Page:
Topic 2 - Quantative Genetics Flashcards Preview

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Flashcards in Topic 2 - Quantative Genetics Deck (11):

What is a quantitive trait?

A quantitative trait is a measurable trait that shows continuous variation. Quantitative traits are sometimes called complex traits or polygenic traits because their variation can be attributed to the cumulative effect of many genes.


Explain variance in terms of quantitive traits.

A quantifiable measure of the dispersion or spread of a trait about the mean (i.e. the amount of variation)


Why is it important to know how much of the variation in a trait is inherited to understand how natural selection is operating on the trait?

Because only heritable variation responds to selection. Variation that is attributable solely to environmental factors is generally not passed on from parents to offspring, so it cannot be included in any calculation of the strength of selection acting on a trait.


Explain heritability and how it is calculated.

Denoted by h2, the amount of the variance in a trait that is attributable to genetic factors. Often used in reference to the resemblance between parents and their offspring.

H2 = genetic variance divided by total phenotypic variation.


What is total phenotypic variation?

Total phenotypic variance (VP) is the sum of the variance due to genetic causes (VG) plus the variance due to environmental causes (VE). The relationship can be expressed as:

VP = VG + VE


What are the three types of natural selection which can occur?

1) directional selection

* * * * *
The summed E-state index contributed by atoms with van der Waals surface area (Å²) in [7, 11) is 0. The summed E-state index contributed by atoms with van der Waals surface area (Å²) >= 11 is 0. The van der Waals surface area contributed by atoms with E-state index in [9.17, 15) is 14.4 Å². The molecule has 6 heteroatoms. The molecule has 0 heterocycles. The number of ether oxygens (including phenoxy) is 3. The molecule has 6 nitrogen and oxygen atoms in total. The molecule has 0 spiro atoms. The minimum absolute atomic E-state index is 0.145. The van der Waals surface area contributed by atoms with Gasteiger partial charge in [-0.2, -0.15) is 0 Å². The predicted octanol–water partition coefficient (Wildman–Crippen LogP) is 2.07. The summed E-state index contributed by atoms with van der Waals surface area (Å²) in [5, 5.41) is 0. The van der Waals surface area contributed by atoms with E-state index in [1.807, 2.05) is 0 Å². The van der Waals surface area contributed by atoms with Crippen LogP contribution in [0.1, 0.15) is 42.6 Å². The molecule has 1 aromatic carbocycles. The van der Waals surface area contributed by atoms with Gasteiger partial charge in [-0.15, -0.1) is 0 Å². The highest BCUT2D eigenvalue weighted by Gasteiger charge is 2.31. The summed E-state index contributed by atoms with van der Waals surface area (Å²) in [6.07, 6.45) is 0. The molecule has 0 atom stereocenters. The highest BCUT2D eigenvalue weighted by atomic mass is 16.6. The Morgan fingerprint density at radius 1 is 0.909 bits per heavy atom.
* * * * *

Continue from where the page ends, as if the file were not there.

2) disruptive selection
3) stabilising selection


population geneticists measure the strength of selection as the selection coefficient, s. How is s defined?

It is defined as the intensity of selection against the less fit genotype or, put another way, the amount by which the fitness of a genotype is reduced relative to the most fit genotype in the population.


What is the selection differential?

the selection differential (S), is defined as the difference between the mean value of the trait for the population and the mean value of the trait for those individuals of that population that reproduce.


What does response to selection depend upon?

the extent to which phenotypic variation in a trait is heritable. If h2 = 0, then the population will not evolve. However, if h2 = 1 and all phenotypic variation is due to genetic differences among individuals, then the response to selection equals the selection differential, S.


Explain phenotype plasticity

Sensitivity of a phenotype produced by a single genotype to differences in the environment.


What is a reaction norm?

The pattern of phenotypic expression of a single genotype across a range of environments.